One of the pleasures which has eventuated from the post I put up listing “The Ruskin Compendia” (# 115) is that I’ve discovered a few more of that varied–but often wonderful–lot! (I’ve already added these to the list of compendia in that post.) One that found its way to my hands was a second volume collated by Rose Porter. She, you’ll recall, was the editor of one of my favorite compilations, Nature Studies from Ruskin, a collection which I pull down from its contended place on a nearby shelf every spring so I can revel in her selection of Ruskin’s beautiful descriptions of the lovely natural world in which we live.
This new-found collection is much, much, much tinier than the nature collations, however. Porter has titled it, Bits of Burnished Gold. It measures about three inches by four and holds slightly more than a hundred pages, truly a pocket book before pocket books! Inside, it is just as the title describes: a compenium of “bits,” its editor’s selection of what she believed were Ruskin’s greatest wisdoms expressed in their briefest forms. I’m not usually a fan of these aphoristic editions as I’ve noted, but this one, given Porter’s love of her subject and his works, works. Typically, each page holds two “bits” taken from Ruskin’s vast oeuvre. That love is why it works. There is no question that she has read all of Ruskin–no mean task now, a much harder task then when no collections of his works existed. She has perused his pages from first to last, and all but surely along this long reading way, she copied out the bits which moved her most.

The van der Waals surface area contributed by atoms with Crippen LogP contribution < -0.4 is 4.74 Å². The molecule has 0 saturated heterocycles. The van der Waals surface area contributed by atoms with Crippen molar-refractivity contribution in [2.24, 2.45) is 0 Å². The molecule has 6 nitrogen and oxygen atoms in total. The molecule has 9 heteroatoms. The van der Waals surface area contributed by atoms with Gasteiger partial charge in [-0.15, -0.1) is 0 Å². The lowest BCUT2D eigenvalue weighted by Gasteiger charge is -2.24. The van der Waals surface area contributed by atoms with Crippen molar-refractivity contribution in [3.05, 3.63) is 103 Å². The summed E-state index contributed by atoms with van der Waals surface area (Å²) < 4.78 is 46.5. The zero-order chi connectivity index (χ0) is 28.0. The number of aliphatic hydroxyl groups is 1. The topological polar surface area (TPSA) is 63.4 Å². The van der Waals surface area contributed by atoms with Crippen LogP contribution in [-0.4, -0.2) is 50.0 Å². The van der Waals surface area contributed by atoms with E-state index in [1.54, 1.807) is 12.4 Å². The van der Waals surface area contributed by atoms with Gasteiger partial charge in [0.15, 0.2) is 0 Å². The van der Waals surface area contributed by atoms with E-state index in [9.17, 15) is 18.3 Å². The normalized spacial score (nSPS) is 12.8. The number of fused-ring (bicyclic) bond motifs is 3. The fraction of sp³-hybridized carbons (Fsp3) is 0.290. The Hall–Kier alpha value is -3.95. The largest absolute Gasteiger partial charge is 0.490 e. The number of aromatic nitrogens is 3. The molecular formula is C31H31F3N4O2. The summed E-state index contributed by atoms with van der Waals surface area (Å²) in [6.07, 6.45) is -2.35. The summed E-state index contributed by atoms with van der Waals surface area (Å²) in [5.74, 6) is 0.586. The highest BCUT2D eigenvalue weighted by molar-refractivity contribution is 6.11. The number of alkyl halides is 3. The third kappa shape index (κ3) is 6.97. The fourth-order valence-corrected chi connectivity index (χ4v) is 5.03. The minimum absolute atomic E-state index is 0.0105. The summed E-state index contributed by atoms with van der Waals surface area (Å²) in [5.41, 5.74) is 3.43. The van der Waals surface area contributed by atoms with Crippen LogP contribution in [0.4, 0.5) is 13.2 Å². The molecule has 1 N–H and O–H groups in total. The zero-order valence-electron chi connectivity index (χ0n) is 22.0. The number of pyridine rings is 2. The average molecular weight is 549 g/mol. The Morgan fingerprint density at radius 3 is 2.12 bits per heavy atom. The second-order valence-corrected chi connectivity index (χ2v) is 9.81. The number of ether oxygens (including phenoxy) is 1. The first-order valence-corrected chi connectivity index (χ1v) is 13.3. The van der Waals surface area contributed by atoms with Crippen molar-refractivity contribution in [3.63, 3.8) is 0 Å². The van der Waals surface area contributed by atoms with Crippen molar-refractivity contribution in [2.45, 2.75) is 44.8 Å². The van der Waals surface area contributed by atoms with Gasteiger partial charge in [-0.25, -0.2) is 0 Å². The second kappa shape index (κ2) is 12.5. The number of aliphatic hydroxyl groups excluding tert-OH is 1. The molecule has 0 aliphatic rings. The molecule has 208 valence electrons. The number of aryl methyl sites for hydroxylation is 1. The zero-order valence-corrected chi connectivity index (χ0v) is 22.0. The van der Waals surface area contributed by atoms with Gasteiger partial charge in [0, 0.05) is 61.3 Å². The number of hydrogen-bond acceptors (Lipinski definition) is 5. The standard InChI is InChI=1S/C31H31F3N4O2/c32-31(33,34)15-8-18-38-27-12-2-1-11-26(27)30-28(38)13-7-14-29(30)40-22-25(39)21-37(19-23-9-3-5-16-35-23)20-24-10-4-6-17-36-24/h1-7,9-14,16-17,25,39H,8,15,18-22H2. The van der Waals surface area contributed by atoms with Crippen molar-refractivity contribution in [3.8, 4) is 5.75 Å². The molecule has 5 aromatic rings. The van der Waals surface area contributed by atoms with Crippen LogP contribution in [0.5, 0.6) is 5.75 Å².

Below is just one of her not-many-more-than-a-hundred pages, its pair of bits selected to inspire each of us to accomplish more sure good (# 116) than, perhaps, we presently do. (I haven’t yet found where these selections appear in wide Ruskin.)
See that no day passes in which you do not make yourself a somewhat better creature. And, in order to do that, find out first what you are now… Try to get strength of heart enough to look yourself fairly in the face, in mind, as well as body.
You will find that the mere resolve not to be useless, and the honest desire to help other people, will, in the quickest and delicatest ways, improve yourself.
I’ll share more of these bits later. In the meantime, the two above are good advice enough for one day.
Until next time.
Be well out there!